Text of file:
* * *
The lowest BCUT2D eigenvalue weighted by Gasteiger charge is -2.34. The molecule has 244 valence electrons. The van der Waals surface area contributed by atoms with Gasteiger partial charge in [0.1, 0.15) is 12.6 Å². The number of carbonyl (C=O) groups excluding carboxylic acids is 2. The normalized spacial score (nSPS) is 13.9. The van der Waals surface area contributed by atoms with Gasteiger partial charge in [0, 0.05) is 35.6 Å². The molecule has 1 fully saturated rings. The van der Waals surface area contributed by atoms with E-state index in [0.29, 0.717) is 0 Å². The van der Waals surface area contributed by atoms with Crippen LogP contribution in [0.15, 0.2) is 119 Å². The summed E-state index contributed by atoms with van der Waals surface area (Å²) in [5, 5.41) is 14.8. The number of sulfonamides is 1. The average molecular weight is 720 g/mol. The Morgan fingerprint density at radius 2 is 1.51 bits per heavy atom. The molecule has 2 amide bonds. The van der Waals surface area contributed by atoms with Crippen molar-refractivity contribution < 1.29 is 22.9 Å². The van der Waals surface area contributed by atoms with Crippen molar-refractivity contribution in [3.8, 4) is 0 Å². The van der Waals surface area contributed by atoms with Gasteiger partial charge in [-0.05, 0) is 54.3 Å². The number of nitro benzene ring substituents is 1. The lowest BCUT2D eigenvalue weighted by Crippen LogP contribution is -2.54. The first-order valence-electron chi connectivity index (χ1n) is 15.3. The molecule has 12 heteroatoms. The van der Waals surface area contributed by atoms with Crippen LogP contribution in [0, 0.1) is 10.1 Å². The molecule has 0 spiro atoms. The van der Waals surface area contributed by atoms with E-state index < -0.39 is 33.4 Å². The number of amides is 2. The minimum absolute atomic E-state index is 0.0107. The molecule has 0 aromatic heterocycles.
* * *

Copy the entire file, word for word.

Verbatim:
The lowest BCUT2D eigenvalue weighted by Gasteiger charge is -2.34. The molecule has 244 valence electrons. The van der Waals surface area contributed by atoms with Gasteiger partial charge in [0.1, 0.15) is 12.6 Å². The number of carbonyl (C=O) groups excluding carboxylic acids is 2. The normalized spacial score (nSPS) is 13.9. The van der Waals surface area contributed by atoms with Gasteiger partial charge in [0, 0.05) is 35.6 Å². The molecule has 1 fully saturated rings. The van der Waals surface area contributed by atoms with E-state index in [0.29, 0.717) is 0 Å². The van der Waals surface area contributed by atoms with Crippen LogP contribution in [0.15, 0.2) is 119 Å². The summed E-state index contributed by atoms with van der Waals surface area (Å²) in [5, 5.41) is 14.8. The number of sulfonamides is 1. The average molecular weight is 720 g/mol. The Morgan fingerprint density at radius 2 is 1.51 bits per heavy atom. The molecule has 2 amide bonds. The van der Waals surface area contributed by atoms with Crippen molar-refractivity contribution < 1.29 is 22.9 Å². The van der Waals surface area contributed by atoms with Crippen molar-refractivity contribution in [3.8, 4) is 0 Å². The van der Waals surface area contributed by atoms with Gasteiger partial charge in [-0.05, 0) is 54.3 Å². The number of nitro benzene ring substituents is 1. The lowest BCUT2D eigenvalue weighted by Crippen LogP contribution is -2.54. The first-order valence-electron chi connectivity index (χ1n) is 15.3. The molecule has 12 heteroatoms. The van der Waals surface area contributed by atoms with Crippen LogP contribution in [0, 0.1) is 10.1 Å². The molecule has 0 spiro atoms. The van der Waals surface area contributed by atoms with E-state index < -0.39 is 33.4 Å². The number of amides is 2. The minimum absolute atomic E-state index is 0.0107. The molecule has 0 aromatic heterocycles.